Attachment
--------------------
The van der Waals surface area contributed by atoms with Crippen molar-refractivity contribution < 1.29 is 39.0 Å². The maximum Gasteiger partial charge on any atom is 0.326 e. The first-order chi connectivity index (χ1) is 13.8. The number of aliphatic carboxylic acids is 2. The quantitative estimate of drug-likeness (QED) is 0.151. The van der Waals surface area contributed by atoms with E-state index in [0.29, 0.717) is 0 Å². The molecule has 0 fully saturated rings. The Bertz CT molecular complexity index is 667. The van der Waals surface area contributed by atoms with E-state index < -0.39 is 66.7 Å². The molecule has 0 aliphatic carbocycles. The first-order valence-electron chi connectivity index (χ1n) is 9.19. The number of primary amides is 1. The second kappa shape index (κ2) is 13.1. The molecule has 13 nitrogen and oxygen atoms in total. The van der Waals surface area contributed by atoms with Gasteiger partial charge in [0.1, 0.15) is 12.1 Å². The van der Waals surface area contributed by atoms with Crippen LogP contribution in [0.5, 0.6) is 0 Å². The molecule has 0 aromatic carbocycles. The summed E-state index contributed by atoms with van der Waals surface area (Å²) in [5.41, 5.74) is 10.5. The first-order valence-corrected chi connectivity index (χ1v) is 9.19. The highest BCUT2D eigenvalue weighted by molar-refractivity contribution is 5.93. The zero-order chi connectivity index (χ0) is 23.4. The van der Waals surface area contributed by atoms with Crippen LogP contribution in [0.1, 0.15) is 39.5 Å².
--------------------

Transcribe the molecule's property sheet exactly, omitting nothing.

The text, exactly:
The van der Waals surface area contributed by atoms with Crippen molar-refractivity contribution < 1.29 is 39.0 Å². The maximum Gasteiger partial charge on any atom is 0.326 e. The first-order chi connectivity index (χ1) is 13.8. The number of aliphatic carboxylic acids is 2. The quantitative estimate of drug-likeness (QED) is 0.151. The van der Waals surface area contributed by atoms with E-state index in [0.29, 0.717) is 0 Å². The molecule has 0 fully saturated rings. The Bertz CT molecular complexity index is 667. The van der Waals surface area contributed by atoms with E-state index < -0.39 is 66.7 Å². The molecule has 0 aliphatic carbocycles. The first-order valence-electron chi connectivity index (χ1n) is 9.19. The number of primary amides is 1. The second kappa shape index (κ2) is 13.1. The molecule has 13 nitrogen and oxygen atoms in total. The van der Waals surface area contributed by atoms with Gasteiger partial charge in [0.1, 0.15) is 12.1 Å². The van der Waals surface area contributed by atoms with Crippen LogP contribution in [0.5, 0.6) is 0 Å². The molecule has 0 aromatic carbocycles. The summed E-state index contributed by atoms with van der Waals surface area (Å²) in [5.41, 5.74) is 10.5. The first-order valence-corrected chi connectivity index (χ1v) is 9.19. The highest BCUT2D eigenvalue weighted by molar-refractivity contribution is 5.93. The zero-order chi connectivity index (χ0) is 23.4. The van der Waals surface area contributed by atoms with Crippen LogP contribution in [0.1, 0.15) is 39.5 Å².